I wonder now what it is I do like. I’m not wild about brown or gray or even pink—to stick with colours, since they are easy to talk about. But the strange thing about being in parts is that integration doesn’t, as it turns out, mean a gradual blending of pieces into a whole. It doesn’t even mean peeling away layers to reveal some kind of “authentic self.” It means that a space opens up for a new self to form that was never there before.

I am also struck more than ever how our preferences arise out of a desire to express a social role—I am “this” kind of person and therefore like “this” kind of thing—as much as they are about what we really prefer. In other words, our choices often reflect who we think we are. The reverse is still true—we do get an idea of who we are from what we like. But both processes occur all the time. And I don’t really know what kind of person I think I am just yet.

Not larger than life

There’s a tendency to see people who have lived through extreme experiences as heroic. Either that, as in some way defective. So, we were courageous and beating the odds. Or we have maladaptive coping skills and have protected ourselves from the pain in a variety of harmful ways—through denial, addiction, acting out, acting in.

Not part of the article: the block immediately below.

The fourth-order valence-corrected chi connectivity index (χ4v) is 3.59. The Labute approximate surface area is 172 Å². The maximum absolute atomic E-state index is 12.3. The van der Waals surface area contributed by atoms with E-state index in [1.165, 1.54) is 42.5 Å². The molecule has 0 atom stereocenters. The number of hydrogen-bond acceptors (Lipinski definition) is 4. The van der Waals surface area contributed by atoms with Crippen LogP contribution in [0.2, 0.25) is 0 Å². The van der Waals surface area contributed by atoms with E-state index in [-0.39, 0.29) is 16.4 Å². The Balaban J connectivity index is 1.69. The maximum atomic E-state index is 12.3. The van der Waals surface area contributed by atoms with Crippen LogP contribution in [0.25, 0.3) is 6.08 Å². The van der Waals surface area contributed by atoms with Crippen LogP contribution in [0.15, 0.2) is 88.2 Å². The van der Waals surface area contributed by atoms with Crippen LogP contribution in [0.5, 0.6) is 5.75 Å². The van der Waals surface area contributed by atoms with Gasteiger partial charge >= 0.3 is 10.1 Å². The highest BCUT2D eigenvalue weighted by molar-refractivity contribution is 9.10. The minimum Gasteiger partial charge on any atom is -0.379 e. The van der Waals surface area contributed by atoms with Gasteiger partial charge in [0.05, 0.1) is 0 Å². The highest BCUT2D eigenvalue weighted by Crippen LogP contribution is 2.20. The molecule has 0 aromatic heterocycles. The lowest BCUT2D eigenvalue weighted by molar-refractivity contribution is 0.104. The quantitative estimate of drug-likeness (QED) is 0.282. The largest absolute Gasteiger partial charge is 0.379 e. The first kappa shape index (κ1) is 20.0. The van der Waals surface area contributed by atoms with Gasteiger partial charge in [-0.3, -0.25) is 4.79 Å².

Take your pick: if you have lived through trauma, you can be a giant or a Lilliputian. But I looked at myself in the mirror today and saw myself as I am. It turns out, I am of fairly average height—neither giant nor Lilliputian. For a Country-Xer, I am a bit on the tall side. For a Westerner, I am somewhat short.

When it comes to the past, I did what I could do. Sometimes, I petted the cats to get through the day. Sometimes, I denied a whole range of feelings, put on a brave face, and did whatever I had to do to escape punishment.

Those things were neither good nor bad, but they were among the choices. I had cats, so I could pet them. I could believe things were other than what they were, so I did that. As a child with few resources of your own, you use whatever is there at your disposal.

I was not brave.

I was scared. I was lonely and I was sad. A lot of the time, I felt there might not be any hope at all for the future.

On the other hand, I am fortunate enough to be observant, remember a great deal, able to imagine future consequences easily and control my impulses well. God helped with those things. They made it easier.

In other words, surviving does not make me the least bit special and neither does my horrific past. And if you had lived through my childhood—and some of you have done something like that—you would have done what you could do to get through the day too.

I was not a giant. I don’t need to be a giant now. All I need to do is keep getting through the day.

Knitting the whole